Christmas Countdown – 29 days

Saturday, November 25, 2006

It’s All About the BUZZ

Did you go shopping yesterday and get caught up in the frenzy? Not me. Well, I did go by Lowe’s for some paint and wallpaper but that was long after the 6 a.m. rush, and while the store was busy, it was the normal “Saturday” do-it-yourself crowd and not the wide-eyed bargain seekers you see at department stores, Wal-Mart and Best Buy. Son Scott had to work at Kohl’s but not until 4:30 p.m. His friend had to be there at 4:30 a.m. I hope they were nice to you.

But around the country Americans jumped on the gotta have it now bandwagon like South Park’s Cartman on the Nintendo Wii. According to the Washington Post, “Retailers said they would not begin tallying the number of shoppers until today but that anecdotal reports indicated strong traffic.”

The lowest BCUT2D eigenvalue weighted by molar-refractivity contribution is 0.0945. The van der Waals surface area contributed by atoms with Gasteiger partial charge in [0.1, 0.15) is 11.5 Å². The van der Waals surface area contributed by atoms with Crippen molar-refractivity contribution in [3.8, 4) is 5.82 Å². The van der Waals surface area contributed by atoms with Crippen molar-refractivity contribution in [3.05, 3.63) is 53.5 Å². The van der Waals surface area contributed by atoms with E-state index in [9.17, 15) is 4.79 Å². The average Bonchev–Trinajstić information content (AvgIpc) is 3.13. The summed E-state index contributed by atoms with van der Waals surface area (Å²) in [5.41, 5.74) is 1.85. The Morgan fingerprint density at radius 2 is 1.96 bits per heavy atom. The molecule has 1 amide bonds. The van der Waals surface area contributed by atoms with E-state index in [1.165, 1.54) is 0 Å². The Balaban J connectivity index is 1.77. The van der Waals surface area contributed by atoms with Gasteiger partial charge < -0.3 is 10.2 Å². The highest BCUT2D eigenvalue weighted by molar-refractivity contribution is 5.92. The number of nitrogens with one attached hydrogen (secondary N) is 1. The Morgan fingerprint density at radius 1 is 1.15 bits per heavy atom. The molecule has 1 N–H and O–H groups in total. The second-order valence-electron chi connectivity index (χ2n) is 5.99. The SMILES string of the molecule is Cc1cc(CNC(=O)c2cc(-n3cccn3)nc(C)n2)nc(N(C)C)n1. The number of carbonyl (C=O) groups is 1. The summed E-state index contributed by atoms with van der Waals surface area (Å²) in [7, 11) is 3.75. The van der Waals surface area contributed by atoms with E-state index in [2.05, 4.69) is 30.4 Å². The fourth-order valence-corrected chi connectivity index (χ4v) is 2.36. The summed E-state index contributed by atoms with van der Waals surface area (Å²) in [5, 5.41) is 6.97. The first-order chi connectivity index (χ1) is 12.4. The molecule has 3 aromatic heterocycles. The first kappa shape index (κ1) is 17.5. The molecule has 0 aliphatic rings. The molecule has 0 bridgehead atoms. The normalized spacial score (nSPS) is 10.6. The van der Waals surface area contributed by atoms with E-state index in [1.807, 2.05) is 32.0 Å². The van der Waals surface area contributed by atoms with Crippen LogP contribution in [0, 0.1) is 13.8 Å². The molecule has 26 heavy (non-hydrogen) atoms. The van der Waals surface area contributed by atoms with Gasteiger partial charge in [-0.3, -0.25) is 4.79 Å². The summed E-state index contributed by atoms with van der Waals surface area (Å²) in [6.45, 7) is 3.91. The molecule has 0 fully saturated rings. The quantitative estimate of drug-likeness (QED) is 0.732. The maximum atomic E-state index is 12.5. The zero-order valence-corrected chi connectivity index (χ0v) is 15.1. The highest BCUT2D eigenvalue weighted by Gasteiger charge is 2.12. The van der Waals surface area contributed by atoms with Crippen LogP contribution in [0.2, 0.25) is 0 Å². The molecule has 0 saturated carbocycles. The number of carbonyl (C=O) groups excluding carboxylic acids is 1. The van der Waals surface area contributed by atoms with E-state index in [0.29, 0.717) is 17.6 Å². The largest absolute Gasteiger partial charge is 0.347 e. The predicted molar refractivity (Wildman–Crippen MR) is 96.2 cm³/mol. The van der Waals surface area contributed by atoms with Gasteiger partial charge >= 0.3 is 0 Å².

Christmas Countdown – 30 days

Friday, November 24, 2006

Countdown to Christmas—31 days

As I promised, I’m launching my countdown to Christmas with my favorite Christmas book, The Best Christmas Pageant Ever by Barbara Robinson. I was a new mom 29 years ago when the president of the Alabama Alumni Association, Ann Pritchard, gave Bill a copy of this classic. Sometime in the next few weeks we will sit down and reread the story of the horrible Herdmans and how they and all around them discovered the real meaning of Christmas. I get choked up each time I read the words aloud. If you have kids and have never read this book, rush right out to your bookstore or order it online (paperback and hardcover available at Amazon), and please read it to them. If you don’t have children, please read it anyway to remember why we celebrate this day. It’s short and wet your pants funny. And yes, it’s sweet and sentimental.

An excerpt from The Best Christmas Pageant Ever: